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8 Secrets to Hosting a Fabulous Holiday Party on a Budget

Holidays mean parties! Use these tips from Paul Kenny, author of Impromptu Friday Nights, A Guide to Supper Clubs, to throw a memorable bash without breaking the bank.


Set a theme

When planning a holiday party, a specific theme can set a direction and make all the decision making loads easier. Whether the theme is something visual, like holly leaves, something conceptual, like gratitude, or a menu theme, like comfort food hors-d’oeuvres (one of my personal favorites for holiday get-togethers), let it guide the menu development, the invitee list, the decorations, and even the drinks to be served. Here are 21 appetizers for Christmas that everyone will love. Or consider these 11 lucky New Year’s Eve foods.


Create a menu

With the holiday theme and heavy hors-d’oeuvres focus, develop a menu of comfort foods you know everyone will love but that also considers a variety of dietary restrictions, including gluten-free, vegetarian, and vegan. While holiday parties are by nature not diet-friendly events, it’s important to have offerings that take into consideration the special needs of your guests.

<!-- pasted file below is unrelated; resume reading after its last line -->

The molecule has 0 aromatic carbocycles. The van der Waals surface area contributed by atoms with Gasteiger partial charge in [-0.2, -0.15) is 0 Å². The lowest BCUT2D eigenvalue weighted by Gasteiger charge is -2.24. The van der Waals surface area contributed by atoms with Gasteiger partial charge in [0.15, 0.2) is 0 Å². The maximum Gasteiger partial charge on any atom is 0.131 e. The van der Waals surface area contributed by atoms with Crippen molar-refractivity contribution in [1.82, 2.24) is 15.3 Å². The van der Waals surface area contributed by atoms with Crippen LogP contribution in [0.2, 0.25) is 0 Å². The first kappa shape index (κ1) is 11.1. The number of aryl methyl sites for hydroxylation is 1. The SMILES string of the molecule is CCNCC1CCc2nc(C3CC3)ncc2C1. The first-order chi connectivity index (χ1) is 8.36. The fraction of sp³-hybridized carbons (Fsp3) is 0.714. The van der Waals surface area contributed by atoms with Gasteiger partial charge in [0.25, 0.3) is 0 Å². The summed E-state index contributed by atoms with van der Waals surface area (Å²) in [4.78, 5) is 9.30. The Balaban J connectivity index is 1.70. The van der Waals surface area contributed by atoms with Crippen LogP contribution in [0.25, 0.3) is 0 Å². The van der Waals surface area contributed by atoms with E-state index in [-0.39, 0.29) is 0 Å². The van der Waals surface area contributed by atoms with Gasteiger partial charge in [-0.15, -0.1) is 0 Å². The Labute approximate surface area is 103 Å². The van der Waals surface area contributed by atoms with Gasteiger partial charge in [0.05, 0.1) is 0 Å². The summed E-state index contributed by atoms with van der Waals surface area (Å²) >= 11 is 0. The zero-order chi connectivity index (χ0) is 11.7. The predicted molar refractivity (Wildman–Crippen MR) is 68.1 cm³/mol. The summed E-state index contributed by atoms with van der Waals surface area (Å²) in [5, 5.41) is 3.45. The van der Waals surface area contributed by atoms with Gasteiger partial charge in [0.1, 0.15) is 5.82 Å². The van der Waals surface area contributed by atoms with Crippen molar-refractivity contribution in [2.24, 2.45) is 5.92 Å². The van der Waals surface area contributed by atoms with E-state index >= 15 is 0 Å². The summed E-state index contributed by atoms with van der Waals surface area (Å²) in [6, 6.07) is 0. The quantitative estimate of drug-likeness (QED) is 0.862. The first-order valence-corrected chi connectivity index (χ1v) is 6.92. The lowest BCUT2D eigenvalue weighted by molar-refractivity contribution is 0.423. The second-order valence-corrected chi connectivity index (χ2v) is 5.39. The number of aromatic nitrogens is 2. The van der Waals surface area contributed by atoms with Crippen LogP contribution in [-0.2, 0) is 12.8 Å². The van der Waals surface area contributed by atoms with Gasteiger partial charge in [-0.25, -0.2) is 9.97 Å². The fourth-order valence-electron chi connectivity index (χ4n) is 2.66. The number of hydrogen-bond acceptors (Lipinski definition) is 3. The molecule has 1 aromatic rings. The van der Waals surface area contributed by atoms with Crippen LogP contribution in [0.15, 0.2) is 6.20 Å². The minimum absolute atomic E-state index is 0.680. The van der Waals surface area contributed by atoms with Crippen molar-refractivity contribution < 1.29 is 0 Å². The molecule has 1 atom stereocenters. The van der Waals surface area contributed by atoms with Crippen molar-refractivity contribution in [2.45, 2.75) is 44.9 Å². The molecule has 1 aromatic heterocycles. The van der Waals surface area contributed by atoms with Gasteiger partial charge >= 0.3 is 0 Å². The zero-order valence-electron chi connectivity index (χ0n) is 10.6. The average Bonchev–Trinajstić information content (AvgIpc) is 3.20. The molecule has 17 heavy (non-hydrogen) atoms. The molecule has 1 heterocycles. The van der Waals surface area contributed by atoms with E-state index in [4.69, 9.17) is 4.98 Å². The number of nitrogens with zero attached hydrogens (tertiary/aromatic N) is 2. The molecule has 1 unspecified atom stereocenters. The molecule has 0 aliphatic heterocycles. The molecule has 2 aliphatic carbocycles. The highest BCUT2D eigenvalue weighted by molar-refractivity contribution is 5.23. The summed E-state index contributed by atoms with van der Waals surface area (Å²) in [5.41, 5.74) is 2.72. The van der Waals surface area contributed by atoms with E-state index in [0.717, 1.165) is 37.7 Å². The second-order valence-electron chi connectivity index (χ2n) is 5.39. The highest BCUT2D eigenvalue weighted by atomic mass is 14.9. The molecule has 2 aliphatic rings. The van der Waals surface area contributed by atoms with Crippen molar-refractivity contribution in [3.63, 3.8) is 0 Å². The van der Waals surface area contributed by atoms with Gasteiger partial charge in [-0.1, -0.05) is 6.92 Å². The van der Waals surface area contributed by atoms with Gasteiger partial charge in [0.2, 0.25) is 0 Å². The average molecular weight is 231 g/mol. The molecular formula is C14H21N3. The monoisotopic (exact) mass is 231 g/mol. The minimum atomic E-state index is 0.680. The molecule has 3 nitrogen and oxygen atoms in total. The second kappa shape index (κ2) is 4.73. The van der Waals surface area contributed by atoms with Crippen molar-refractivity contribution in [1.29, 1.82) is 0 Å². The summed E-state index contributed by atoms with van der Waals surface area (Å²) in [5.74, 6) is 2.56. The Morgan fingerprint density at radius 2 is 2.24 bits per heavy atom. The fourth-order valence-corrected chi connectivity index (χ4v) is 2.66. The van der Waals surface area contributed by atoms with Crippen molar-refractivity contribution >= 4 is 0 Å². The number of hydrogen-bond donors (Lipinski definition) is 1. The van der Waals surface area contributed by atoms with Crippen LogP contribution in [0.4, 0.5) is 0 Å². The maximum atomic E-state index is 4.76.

Here’s a sample holiday party menu:

  • Cranberry, Mint Mojitos
  • Cheese and Bacon Gougères
  • Crudité with Tapenade or Almond Bacon Crostini
  • Roasted Pepper Involito
  • Chips with a Caramelized Shallot and Blue Cheese Dip
  • Grill-Roasted Shrimp with a Southwestern Sauce
  • Mozzarella Stuffed Meatballs with a Sweet Chili Sauce
  • The Ultimate Secret Recipe Brownie
mushroomsBrent Hofacker/shutterstock

Check your menu for key features

Before you lock in a menu, consider whether it meets three very important criteria:

Everything can be made in advance. You want to enjoy being with your guests and not stuck in the kitchen while everyone else is having a good time. Choose items that can be served at room temperature or can be placed in a warmer (e.g. meatballs in a crockpot).

Some menu-related tasks can be delegated. Think of items that you can farm out to other guests to prep, whether it’s placing the credit topping on the bread slices or plating the chips and dip. There is no reason the host has to do all the work. Plus, people like to help and are usually grateful that someone else has stepped up and hosted the party.

There’s a good balance between splurges and savings. The menu really sets the cost for the event. For example, beef tenderloin is a great holiday party item, but can get expensive. Mozzarella Stuffed Meatballs are a low-cost item that also pleases carb-conscious guests.


Gather recipes

With the menu of tried and true comfort foods, you probably have recipes in your repertoire from past events and/or family collections. And you can always find more on the Internet. Just keep in mind: Gorgeous recipes on the Internet don’t always work so well in your own kitchen. Too often hosts will jump from an Internet search to serving a recipe at a party and wind up with a disaster. (Check out these massive kitchen fails!) Consider doing a dry run with new recipes, and when it comes to holiday comfort foods, it’s never hard to find a test panel.

table setting Natalia Klenova/shutterstock

Decorate for the season